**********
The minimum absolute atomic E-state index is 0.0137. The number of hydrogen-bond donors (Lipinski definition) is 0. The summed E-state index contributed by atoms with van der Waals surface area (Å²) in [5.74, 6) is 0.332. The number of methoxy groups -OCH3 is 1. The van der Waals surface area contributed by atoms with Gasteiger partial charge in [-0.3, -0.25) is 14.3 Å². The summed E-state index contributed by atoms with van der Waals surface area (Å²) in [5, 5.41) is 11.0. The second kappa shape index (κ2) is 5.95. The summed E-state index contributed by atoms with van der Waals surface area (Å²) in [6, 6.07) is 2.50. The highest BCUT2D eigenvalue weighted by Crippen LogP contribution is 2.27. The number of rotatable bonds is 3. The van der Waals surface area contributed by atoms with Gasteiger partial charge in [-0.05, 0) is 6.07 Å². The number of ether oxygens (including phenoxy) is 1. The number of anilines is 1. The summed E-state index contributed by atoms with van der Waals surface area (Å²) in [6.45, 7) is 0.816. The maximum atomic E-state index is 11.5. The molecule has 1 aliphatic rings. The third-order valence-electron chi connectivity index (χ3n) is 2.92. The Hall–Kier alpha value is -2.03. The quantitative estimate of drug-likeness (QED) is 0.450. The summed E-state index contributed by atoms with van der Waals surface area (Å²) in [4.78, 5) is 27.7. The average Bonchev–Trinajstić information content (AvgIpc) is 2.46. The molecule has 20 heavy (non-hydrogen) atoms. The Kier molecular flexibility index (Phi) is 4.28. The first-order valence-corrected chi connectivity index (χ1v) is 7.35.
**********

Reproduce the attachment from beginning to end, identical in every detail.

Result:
The minimum absolute atomic E-state index is 0.0137. The number of hydrogen-bond donors (Lipinski definition) is 0. The summed E-state index contributed by atoms with van der Waals surface area (Å²) in [5.74, 6) is 0.332. The number of methoxy groups -OCH3 is 1. The van der Waals surface area contributed by atoms with Gasteiger partial charge in [-0.3, -0.25) is 14.3 Å². The summed E-state index contributed by atoms with van der Waals surface area (Å²) in [5, 5.41) is 11.0. The second kappa shape index (κ2) is 5.95. The summed E-state index contributed by atoms with van der Waals surface area (Å²) in [6, 6.07) is 2.50. The highest BCUT2D eigenvalue weighted by Crippen LogP contribution is 2.27. The number of rotatable bonds is 3. The van der Waals surface area contributed by atoms with Gasteiger partial charge in [-0.05, 0) is 6.07 Å². The number of ether oxygens (including phenoxy) is 1. The number of anilines is 1. The summed E-state index contributed by atoms with van der Waals surface area (Å²) in [6.45, 7) is 0.816. The maximum atomic E-state index is 11.5. The molecule has 1 aliphatic rings. The third-order valence-electron chi connectivity index (χ3n) is 2.92. The Hall–Kier alpha value is -2.03. The quantitative estimate of drug-likeness (QED) is 0.450. The summed E-state index contributed by atoms with van der Waals surface area (Å²) in [4.78, 5) is 27.7. The average Bonchev–Trinajstić information content (AvgIpc) is 2.46. The molecule has 20 heavy (non-hydrogen) atoms. The Kier molecular flexibility index (Phi) is 4.28. The first-order valence-corrected chi connectivity index (χ1v) is 7.35.